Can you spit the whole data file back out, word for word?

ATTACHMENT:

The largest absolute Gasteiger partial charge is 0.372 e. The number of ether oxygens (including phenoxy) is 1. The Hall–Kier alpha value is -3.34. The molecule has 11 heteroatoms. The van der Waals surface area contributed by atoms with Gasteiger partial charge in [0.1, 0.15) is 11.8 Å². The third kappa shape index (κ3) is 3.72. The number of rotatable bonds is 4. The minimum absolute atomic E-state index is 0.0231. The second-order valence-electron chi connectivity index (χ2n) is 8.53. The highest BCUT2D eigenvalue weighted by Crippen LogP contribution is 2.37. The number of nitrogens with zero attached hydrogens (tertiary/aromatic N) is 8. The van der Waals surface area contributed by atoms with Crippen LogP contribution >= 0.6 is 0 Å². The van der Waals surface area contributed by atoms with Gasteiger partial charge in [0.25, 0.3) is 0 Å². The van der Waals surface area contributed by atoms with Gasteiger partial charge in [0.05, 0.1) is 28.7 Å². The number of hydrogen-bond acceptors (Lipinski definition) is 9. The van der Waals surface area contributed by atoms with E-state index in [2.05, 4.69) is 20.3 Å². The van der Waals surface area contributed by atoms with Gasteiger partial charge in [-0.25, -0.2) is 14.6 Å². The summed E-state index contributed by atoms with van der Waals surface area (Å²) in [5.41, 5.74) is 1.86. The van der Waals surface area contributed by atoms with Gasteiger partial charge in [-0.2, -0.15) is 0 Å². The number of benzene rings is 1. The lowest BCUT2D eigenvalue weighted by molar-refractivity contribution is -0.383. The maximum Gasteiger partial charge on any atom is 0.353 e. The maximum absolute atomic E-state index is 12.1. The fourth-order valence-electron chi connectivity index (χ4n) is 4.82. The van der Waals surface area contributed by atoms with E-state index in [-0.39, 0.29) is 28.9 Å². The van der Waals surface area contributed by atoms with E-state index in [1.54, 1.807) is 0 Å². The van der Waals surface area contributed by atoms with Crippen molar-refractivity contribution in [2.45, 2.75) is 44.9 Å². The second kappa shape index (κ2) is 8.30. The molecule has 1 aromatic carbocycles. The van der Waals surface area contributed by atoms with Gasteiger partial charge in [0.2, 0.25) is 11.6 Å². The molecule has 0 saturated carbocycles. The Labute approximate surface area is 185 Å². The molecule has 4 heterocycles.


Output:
The largest absolute Gasteiger partial charge is 0.372 e. The number of ether oxygens (including phenoxy) is 1. The Hall–Kier alpha value is -3.34. The molecule has 11 heteroatoms. The van der Waals surface area contributed by atoms with Gasteiger partial charge in [0.1, 0.15) is 11.8 Å². The third kappa shape index (κ3) is 3.72. The number of rotatable bonds is 4. The minimum absolute atomic E-state index is 0.0231. The second-order valence-electron chi connectivity index (χ2n) is 8.53. The highest BCUT2D eigenvalue weighted by Crippen LogP contribution is 2.37. The number of nitrogens with zero attached hydrogens (tertiary/aromatic N) is 8. The van der Waals surface area contributed by atoms with Crippen LogP contribution >= 0.6 is 0 Å². The van der Waals surface area contributed by atoms with Gasteiger partial charge in [0.25, 0.3) is 0 Å². The van der Waals surface area contributed by atoms with Gasteiger partial charge in [0.05, 0.1) is 28.7 Å². The number of hydrogen-bond acceptors (Lipinski definition) is 9. The van der Waals surface area contributed by atoms with E-state index in [2.05, 4.69) is 20.3 Å². The van der Waals surface area contributed by atoms with Gasteiger partial charge in [-0.25, -0.2) is 14.6 Å². The summed E-state index contributed by atoms with van der Waals surface area (Å²) in [5.41, 5.74) is 1.86. The van der Waals surface area contributed by atoms with Gasteiger partial charge in [-0.2, -0.15) is 0 Å². The number of benzene rings is 1. The lowest BCUT2D eigenvalue weighted by molar-refractivity contribution is -0.383. The maximum Gasteiger partial charge on any atom is 0.353 e. The maximum absolute atomic E-state index is 12.1. The fourth-order valence-electron chi connectivity index (χ4n) is 4.82. The van der Waals surface area contributed by atoms with E-state index in [-0.39, 0.29) is 28.9 Å². The van der Waals surface area contributed by atoms with E-state index in [1.54, 1.807) is 0 Å². The van der Waals surface area contributed by atoms with Crippen molar-refractivity contribution in [2.45, 2.75) is 44.9 Å². The second kappa shape index (κ2) is 8.30. The molecule has 1 aromatic carbocycles. The van der Waals surface area contributed by atoms with Gasteiger partial charge in [0.2, 0.25) is 11.6 Å². The molecule has 0 saturated carbocycles. The Labute approximate surface area is 185 Å². The molecule has 4 heterocycles.